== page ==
Bodies of invasive spotted lanternfly found in Michigan
LANSING, Mich. – Dead spotted lanternfly insects were found in Michigan in recent weeks, according to The Michigan Department of Agriculture and Rural Development (MDARD). MDARD is asking freight carriers, warehouse workers and delivery drivers to be on the lookout for the spotted lanternfly. Officials said there is no evidence of an established population of the spotted lanternfly in Michigan. The spotted lanternfly sucks sap from host plants and secrets large amounts of a sugar-rich, sticky liquid called honeydew. People involved in transporting and handling goods or freight should become familiar with identifying spotted lanternfly adults and egg masses.
Spotted lanternfly could be next invasive species in Michigan: What to know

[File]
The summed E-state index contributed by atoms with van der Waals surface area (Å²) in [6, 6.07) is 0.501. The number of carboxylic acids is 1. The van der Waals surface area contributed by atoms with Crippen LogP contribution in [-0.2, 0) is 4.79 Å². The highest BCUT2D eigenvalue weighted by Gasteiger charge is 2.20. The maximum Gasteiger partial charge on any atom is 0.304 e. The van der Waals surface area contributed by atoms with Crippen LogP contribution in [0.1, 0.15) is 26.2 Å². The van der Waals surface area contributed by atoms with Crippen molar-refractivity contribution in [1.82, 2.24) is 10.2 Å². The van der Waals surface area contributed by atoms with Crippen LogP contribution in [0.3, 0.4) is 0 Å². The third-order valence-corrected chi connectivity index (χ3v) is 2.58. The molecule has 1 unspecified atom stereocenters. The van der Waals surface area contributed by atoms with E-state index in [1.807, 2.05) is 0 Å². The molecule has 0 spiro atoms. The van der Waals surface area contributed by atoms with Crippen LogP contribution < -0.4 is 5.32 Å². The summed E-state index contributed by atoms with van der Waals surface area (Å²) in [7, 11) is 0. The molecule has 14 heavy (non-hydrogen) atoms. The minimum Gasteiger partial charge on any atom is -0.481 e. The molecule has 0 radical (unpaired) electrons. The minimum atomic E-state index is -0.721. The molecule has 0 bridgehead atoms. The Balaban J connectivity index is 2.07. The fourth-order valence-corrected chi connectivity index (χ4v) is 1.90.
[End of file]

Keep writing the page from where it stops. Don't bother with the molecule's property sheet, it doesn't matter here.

DETROIT Michigan could soon have a new addition to its invasive species list: spotted lanternfly. To date, spotted lanternfly has not been detected in Michigan, but it has been detected spreading across the nation, including in Delaware, Virginia, New Jersey, Maryland and West Virginia. Related: Michigan adds invasive marbled crayfish to prohibited species listAdult spotted lanternflies are identifiable by their bright body and wing colors. Spotted lanternfly could negatively impact our grape industry, said Robert Miller, invasive species prevention and response specialist for MDARD. Related: 11 invasive species to watch out for in Michigan